SATW travel writing courses, welcome news for domestic air travelers, old news for air travelers

Thank you to Jill for the following tip: the Society of American Travel Writers Institute for Travel Writing and Photography will hold a conference in Orlando In January.

The SATW Institute offers a weekend class that promises to teach you how to become a travel writer. So, if you’re free from January 25 to 27, 2008, and can make it to Orlando, Florida, I hope you let us know how well they do:

The one-weekend institute (Friday-Sunday) is for writers, travel writers and experienced travelers who want to learn travel writing for articles and guidebooks or who already are travel writers and want to improve their performance. This travel writing course teaches how to prepare article queries and book proposals, how to negotiate contracts, how to work with editors, how to organize your time, how to self-publish your own books, and how to publish your travel writing on the Internet.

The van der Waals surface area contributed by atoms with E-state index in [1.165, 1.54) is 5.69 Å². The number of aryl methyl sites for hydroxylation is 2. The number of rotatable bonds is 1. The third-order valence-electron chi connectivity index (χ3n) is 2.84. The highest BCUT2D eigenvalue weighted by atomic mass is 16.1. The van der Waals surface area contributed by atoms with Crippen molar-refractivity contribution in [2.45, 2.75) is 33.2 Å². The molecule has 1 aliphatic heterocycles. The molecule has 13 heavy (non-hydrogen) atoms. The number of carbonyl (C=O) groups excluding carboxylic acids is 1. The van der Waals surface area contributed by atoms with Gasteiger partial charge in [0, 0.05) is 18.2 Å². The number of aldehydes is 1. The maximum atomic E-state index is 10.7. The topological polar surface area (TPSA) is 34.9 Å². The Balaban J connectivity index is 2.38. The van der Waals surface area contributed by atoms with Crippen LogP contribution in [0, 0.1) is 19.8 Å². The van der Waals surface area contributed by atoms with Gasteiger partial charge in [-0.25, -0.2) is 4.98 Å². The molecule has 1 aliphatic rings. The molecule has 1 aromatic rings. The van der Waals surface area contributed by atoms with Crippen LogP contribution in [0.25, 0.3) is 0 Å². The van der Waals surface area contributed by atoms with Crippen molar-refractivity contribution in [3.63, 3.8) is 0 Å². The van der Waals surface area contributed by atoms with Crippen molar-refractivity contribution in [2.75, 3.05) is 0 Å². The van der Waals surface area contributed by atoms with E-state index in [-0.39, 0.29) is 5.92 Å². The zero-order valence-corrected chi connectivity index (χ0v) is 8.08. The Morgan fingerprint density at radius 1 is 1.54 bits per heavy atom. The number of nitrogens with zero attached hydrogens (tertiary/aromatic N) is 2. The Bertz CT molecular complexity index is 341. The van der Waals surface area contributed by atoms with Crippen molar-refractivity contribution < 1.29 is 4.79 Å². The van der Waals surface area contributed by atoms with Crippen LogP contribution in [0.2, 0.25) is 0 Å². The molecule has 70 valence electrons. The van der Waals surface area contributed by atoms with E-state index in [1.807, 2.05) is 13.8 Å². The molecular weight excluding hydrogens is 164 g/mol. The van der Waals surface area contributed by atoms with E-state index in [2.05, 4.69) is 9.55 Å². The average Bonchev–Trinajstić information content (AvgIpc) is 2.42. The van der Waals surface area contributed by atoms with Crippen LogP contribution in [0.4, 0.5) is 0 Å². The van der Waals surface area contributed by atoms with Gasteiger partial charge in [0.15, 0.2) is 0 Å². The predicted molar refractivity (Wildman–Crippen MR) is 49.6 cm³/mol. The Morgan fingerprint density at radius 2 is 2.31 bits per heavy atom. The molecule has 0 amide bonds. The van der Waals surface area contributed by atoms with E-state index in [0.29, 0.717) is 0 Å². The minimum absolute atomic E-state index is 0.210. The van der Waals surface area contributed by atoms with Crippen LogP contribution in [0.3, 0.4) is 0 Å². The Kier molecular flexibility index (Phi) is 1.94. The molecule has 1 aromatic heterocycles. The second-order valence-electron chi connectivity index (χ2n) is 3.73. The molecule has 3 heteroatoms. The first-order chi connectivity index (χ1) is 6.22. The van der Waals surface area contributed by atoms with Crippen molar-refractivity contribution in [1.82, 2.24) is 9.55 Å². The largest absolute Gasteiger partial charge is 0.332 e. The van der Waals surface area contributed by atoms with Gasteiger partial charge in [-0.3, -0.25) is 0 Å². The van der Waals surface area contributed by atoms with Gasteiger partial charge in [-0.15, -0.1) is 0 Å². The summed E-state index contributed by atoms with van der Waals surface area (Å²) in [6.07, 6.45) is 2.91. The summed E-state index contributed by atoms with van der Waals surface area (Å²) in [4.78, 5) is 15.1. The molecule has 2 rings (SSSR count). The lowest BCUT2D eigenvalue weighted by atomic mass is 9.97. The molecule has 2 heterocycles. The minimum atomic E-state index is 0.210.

I guess I could contribute a thing or two to publishing your stuff online. I’ve learned a lot about web site development and maintenance from running this blog…

By the way, another item of interest to most people who fly in the US is this article on how airlines are trying to improve on the terrible service they provided this summer.

And while we’re on the subject of US air travel, I may as well flirt with danger (meaning politics again) and share this article on how Clinton and Gore had a plan to overhaul the US air traffic control system. Like so many government projects, this one never materialized in any meaningful way. This issue should sound familiar…

And since the US system is so problematic, here’s some advice on how to avoid a few of the hassles waiting for you:

Avoid connecting flights altogether

Build longer layovers

Shun chronically late flights

Call your airline, frequently

Book the first flight of the day

Scout alternate flights

Line up, but call too

Prepare for the worst

Know your rights

This previous entry on avoiding delays may also be helpful.

Filed Under: Travel writing

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